Someone has lost the moral compass and the map of compassion. If we could find out who it was then we could blame them for the ills of the world. This might make us feel better but then blaming is always easier than finding solutions.

Empathy, compassion, cruelty and hate are the four key points of the moral compass and it is not hard to hold this to the light to see which way the needle points and then take this as a guide to navigate how we act. This seems simple enough but the moral map is changing.

The new moral map has many new countries. There are whole states of unease where clear vision is hindered by double standards, where hypocrisy is a national sport.

The map of morals has new and expanding regions marked with the warning "There be Dragons" where leaders breathing ideologic fire scorch and destroy any opportunity for peaceful resolution that might undermine their power. A moral compass is a survival tool in such places.

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Many of the moral landmarks such as compassion and respect that were once easy to find and navigate using a moral compass, are no longer as easy to get to. In many instances these moral attributes have been swept aside by an invasion of self- interest and greed.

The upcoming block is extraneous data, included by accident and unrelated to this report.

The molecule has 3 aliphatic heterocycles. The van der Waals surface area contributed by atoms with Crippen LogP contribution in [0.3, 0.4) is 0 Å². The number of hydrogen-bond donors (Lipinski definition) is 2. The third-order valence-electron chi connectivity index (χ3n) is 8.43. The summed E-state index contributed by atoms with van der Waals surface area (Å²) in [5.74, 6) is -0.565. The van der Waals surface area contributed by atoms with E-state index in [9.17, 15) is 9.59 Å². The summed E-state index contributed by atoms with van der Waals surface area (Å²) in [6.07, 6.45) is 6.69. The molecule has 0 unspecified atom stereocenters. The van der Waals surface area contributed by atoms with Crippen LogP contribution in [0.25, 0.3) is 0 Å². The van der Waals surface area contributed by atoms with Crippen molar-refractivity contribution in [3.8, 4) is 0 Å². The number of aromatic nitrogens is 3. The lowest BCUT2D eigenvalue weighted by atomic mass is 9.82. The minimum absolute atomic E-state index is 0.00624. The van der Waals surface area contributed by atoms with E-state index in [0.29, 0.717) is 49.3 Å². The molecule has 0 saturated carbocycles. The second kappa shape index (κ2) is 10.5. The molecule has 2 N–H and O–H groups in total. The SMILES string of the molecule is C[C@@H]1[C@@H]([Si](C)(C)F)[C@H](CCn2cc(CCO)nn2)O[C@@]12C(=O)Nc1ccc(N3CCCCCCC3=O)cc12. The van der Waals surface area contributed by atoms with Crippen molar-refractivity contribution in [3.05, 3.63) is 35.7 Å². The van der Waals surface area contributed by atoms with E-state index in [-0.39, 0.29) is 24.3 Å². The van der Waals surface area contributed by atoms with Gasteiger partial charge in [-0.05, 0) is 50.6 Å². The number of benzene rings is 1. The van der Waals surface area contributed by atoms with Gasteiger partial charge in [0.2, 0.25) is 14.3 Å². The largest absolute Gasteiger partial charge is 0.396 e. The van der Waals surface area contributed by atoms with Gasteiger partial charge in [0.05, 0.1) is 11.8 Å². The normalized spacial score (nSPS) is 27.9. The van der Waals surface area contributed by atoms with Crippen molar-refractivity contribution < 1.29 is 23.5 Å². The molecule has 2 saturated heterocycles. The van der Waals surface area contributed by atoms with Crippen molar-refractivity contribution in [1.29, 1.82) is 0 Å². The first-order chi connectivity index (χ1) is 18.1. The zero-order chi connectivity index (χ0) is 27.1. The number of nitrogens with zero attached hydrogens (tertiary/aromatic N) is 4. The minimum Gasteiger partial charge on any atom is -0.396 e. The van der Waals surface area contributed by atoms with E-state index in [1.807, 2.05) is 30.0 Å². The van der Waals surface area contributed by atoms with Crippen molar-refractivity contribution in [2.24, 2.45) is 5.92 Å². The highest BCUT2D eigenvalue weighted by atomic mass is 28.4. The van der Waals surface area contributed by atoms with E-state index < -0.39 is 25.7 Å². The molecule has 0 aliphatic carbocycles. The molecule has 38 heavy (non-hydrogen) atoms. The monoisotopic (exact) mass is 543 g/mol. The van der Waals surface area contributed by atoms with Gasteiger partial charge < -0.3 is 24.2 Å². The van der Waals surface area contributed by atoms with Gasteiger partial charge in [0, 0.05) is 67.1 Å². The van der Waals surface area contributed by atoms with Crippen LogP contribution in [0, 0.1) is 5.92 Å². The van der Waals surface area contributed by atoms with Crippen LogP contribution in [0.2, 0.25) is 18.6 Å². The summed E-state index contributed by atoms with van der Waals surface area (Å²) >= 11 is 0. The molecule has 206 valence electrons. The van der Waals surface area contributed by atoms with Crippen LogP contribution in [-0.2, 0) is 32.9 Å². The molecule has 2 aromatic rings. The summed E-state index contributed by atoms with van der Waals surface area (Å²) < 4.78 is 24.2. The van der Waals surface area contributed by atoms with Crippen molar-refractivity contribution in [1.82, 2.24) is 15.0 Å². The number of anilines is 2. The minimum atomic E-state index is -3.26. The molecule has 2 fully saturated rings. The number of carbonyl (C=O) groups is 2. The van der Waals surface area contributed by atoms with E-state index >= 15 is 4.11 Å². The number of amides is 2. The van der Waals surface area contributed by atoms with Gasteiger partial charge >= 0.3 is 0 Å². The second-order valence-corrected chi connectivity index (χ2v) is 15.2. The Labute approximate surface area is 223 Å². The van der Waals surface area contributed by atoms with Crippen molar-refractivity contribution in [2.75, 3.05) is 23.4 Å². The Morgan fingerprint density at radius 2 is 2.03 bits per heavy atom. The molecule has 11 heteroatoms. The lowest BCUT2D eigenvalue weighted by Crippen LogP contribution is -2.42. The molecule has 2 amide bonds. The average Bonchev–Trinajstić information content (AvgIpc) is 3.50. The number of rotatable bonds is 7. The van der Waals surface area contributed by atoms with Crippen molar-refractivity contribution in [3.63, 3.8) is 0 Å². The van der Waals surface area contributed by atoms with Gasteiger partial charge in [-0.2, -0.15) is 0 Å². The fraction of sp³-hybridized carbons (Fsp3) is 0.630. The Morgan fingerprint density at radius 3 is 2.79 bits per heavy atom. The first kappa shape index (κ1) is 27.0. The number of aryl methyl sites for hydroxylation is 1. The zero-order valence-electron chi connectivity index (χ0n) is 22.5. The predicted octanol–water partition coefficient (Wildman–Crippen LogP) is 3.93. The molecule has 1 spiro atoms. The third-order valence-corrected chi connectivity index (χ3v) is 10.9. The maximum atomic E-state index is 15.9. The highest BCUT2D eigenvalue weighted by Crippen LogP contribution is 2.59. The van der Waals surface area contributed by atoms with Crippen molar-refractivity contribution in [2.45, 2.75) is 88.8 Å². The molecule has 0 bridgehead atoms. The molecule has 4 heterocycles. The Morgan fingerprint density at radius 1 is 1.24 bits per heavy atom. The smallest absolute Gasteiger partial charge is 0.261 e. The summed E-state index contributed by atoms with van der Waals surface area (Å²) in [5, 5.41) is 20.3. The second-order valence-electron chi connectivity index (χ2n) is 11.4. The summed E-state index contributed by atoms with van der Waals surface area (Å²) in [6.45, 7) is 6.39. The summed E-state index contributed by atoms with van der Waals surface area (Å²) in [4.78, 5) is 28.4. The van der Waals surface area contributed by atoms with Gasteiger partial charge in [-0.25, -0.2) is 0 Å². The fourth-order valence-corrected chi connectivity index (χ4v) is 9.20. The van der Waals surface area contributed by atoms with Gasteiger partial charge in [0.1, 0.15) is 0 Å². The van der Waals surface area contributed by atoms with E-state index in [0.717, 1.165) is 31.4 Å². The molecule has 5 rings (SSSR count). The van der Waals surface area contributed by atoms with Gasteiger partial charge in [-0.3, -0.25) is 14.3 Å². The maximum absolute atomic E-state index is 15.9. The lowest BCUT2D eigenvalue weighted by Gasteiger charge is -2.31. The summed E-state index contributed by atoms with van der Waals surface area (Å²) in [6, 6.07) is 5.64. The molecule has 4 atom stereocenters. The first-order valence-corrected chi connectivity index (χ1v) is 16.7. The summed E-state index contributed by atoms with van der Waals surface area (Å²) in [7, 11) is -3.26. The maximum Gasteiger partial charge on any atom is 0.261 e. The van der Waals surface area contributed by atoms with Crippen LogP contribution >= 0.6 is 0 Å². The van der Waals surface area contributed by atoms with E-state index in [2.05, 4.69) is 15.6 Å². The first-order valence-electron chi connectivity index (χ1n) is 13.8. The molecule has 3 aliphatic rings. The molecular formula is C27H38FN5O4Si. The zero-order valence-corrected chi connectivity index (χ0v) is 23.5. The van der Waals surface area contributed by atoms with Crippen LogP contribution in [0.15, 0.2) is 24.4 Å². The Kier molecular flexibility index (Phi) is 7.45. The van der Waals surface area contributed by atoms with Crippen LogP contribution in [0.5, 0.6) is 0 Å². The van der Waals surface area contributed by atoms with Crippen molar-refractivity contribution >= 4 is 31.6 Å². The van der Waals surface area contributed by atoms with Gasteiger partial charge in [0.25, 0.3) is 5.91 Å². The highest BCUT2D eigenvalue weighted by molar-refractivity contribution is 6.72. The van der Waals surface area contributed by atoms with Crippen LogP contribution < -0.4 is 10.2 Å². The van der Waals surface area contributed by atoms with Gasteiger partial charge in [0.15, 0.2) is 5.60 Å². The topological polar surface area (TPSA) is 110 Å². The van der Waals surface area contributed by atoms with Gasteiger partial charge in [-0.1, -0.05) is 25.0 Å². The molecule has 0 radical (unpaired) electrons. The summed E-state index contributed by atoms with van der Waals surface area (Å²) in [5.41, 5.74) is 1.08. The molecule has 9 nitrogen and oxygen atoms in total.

So many moral principles have had their boundaries redrawn by fear and anger that reality is becoming increasingly difficult to find. Whole concepts have been renamed fake news. Entire states of mind have been dismissed as delusional because they challenge those in power.

All across the world those responsible for making critical decisions remain immune from the consequences. If it all goes wrong you do not resign. You might be given a gold-plated watch but there is usually no sign of a moral compass on the corner of the desk. Maybe it got lost along the way. Maybe power effects the compass needle? Or maybe they never had one?

The new moral map shows the terrain that must be crossed, the rushing rivers of information that flow down from the mountains of consumer stuff, flooding across the plains of common sense, before meet the oceans of doubt and uncertainty, leaving behind only flotsam and jetsam for the philosophical beachcomber.

To navigate this and find a path that leads to a more compassionate viewpoint requires a moral compass and companions to walk with you. A moral compass can withstand considerable rough handling, does not require batteries, recharging or an App. They are free to use whenever moral principles are at stake.